Therefore, the decisions made by government — and the information it presents to the public — at the helm can somehow steer markets away from the corals, but the decisions must be made quickly, like a general in war. There can be no debate. The idea here is that with Lehman, or Greece, if only bailouts were speedier and uncontroversial (and the people who have to pay for them didn’t stand in the way), they would work.

This is a very dangerous proposition, because it also implies the inverse: that markets and the public should actually have less information about government interventions. Indeed, that bailouts should be made in secret and by executive edict so that no credible opposition to them may be mounted, which would slow down their implementation.

In fact, this is precisely the direction the debate over the Dodd financial takeover bill took last week. For example, last week Senator Bernie Sanders agreed to weaken an amendment to the bill that would have provided for a full audit of the Federal Reserve after the Fed and Obama Administration cried foul, and said the central bank’s independence was threatened.

The amendment would have lifted restrictions on the Government Accountability Office to audit the Fed’s discount window lending, deliberations, open market operations, and transactions with foreign central banks or governments.

Fed Chairman Ben Bernanke thinks we’re better off not knowing about these activities. If everyone knew what was behind the curtain, he warns that “Such amendments, if enacted, would seriously threaten monetary policy independence, increase inflation fears and market interest rates, and damage economic stability and job creation.” In other words, the Fed bailouts may be worse than anyone knows.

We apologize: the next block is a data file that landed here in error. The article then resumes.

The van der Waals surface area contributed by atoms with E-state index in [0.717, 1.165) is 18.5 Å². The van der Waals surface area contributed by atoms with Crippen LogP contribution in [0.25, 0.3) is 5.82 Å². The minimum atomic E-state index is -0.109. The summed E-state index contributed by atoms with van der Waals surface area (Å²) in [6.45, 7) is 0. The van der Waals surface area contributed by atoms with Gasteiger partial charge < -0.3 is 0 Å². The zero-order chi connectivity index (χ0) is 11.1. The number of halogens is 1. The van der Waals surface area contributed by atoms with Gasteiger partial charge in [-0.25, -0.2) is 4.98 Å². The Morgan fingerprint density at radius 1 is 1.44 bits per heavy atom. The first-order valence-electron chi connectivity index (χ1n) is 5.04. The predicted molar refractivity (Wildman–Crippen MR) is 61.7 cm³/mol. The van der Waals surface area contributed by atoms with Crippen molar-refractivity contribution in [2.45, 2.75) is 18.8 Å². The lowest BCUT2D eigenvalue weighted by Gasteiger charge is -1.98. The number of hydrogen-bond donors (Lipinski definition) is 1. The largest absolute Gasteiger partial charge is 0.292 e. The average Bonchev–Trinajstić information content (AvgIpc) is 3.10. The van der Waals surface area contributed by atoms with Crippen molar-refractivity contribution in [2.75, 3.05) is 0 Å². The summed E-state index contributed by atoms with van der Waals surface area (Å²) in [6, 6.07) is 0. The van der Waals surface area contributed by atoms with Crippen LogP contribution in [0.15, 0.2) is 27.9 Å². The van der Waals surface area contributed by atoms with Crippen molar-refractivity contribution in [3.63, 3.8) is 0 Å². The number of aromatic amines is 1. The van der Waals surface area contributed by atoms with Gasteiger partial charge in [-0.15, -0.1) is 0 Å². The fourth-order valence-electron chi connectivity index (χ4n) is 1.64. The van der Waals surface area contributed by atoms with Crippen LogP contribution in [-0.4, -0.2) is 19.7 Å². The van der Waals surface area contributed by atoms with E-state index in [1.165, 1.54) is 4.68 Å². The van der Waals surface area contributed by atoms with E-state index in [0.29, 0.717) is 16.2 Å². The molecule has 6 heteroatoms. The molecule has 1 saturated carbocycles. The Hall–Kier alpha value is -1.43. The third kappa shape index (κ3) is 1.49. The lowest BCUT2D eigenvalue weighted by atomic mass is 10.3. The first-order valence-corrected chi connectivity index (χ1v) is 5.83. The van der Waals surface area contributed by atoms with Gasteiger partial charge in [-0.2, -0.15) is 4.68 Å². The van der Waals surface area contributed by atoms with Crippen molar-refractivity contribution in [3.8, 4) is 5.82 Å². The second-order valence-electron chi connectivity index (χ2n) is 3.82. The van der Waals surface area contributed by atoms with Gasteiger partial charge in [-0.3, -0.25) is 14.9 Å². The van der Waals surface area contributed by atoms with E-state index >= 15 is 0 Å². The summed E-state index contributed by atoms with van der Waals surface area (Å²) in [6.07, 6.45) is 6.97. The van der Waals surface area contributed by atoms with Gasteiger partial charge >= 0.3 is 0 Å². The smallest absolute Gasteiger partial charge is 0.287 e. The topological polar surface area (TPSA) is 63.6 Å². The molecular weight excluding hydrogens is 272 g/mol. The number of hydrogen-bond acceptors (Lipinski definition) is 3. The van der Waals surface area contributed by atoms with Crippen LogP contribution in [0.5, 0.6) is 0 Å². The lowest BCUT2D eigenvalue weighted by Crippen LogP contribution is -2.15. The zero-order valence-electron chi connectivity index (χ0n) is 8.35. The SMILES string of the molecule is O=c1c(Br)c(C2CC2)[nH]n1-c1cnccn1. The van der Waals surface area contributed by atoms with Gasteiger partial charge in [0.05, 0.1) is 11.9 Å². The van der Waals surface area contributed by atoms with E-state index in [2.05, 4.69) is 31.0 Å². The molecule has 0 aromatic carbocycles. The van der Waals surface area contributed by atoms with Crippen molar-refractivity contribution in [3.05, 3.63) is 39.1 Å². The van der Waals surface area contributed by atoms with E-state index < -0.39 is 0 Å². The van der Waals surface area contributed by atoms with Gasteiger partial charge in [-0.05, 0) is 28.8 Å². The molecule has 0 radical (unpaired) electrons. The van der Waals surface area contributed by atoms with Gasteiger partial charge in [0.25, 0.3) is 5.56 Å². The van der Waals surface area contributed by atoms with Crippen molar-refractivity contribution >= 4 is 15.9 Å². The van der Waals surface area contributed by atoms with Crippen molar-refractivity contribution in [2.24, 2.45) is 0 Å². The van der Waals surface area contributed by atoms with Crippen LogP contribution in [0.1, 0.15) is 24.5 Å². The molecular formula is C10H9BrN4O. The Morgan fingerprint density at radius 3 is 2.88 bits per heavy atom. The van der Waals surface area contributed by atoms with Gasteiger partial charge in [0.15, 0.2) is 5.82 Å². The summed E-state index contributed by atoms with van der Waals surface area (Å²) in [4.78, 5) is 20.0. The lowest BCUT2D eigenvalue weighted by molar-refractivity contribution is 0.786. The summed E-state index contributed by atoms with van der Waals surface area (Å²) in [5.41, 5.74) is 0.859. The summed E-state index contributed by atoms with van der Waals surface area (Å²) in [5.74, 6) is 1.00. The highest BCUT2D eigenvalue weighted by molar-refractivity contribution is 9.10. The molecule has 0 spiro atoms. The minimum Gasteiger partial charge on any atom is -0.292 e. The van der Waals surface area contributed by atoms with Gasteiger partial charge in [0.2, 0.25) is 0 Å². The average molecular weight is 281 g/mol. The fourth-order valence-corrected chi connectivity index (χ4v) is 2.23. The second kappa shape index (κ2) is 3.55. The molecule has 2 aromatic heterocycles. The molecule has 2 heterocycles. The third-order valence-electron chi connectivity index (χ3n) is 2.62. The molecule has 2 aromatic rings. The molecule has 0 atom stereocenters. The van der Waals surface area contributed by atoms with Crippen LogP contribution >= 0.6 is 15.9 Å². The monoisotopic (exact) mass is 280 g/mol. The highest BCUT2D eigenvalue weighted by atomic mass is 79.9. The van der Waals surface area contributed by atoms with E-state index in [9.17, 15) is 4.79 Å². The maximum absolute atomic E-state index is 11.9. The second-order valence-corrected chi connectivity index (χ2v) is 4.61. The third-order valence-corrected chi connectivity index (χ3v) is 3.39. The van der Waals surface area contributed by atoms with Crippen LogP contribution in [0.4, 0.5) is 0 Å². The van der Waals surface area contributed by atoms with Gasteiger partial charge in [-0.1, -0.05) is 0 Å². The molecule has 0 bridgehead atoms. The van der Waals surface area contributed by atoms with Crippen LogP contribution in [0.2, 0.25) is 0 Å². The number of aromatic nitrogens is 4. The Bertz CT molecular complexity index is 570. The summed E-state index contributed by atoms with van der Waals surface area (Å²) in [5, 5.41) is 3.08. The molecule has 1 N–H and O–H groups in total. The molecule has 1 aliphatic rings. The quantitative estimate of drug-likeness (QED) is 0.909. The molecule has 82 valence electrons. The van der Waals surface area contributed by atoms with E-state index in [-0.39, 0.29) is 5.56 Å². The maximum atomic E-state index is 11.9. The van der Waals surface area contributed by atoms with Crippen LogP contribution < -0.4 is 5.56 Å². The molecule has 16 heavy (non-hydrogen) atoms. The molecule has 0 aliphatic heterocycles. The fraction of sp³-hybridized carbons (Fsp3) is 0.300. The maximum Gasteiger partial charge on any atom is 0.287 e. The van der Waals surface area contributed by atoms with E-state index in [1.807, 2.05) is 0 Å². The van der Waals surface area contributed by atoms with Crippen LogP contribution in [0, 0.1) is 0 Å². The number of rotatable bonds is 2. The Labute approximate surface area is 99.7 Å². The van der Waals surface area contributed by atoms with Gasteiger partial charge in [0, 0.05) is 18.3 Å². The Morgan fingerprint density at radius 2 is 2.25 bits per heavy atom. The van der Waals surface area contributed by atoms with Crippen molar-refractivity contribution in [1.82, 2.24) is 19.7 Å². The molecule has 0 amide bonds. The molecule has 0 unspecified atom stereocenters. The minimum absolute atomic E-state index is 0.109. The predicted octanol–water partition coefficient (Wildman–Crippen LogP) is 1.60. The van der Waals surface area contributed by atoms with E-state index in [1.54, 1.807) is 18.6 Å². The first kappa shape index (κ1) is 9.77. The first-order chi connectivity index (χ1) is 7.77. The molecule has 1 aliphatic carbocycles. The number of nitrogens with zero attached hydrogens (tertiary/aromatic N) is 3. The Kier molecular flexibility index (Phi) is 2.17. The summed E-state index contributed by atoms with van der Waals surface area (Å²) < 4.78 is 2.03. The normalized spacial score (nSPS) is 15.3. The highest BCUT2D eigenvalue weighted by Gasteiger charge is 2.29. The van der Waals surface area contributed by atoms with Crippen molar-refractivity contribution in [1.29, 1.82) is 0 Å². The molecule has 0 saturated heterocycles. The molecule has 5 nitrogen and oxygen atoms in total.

If the people knew more about them, they wouldn’t be happy. Markets would also behave accordingly. Seeing the full scope of monetary expansion, they would price inflation in accordingly. As prices rose across several types of consumer goods, including energy, housing, and medicine, the people would demand Congress that the easy money be reined in.

So, to solve the problems posed by public oversight, bailout proponents actually want less transparency of government interventions into the economy.

They also want an unlimited, speedy bailout authority in the Dodd bill. And, despite Senate Republican attempts to remove it, the limitless “orderly liquidation fund” is still included in the bill. It has not been removed, despite claims to the contrary.

To summarize, those who want unlimited bailout authority believe that the more “compliant” the public and markets are with the corporatist regime, and the less they know about how it works, the less “disruptive” government interventions into the economy will be. Meanwhile, they argue that they must know everything about every financial transaction in the country to detect “systemic risk.”

Not only is this authoritarian, it’s provably false. Markets crashed as a direct result of the command-and-control policy decisions by government to loosen credit, expand the money supply, and promoting the social policy of low-income home ownership, thus creating the mother of all asset bubbles. Markets played along, like sheep, throughout the 1990’s and 2000’s. It made billionaires out of those who gamed the system.

And when the bubble popped, the American people were the ones left holding the bag. Now, having wrecked the global financial system, government seeks more power to manage the unintended consequences of its own policies.

Market interventionism is ascending to a level that historically has been reserved for military planning and intelligence. And Politburos. This is tyranny in disguise, and it must be stopped.

Robert Romano is the Senior Editor of ALG News Bureau.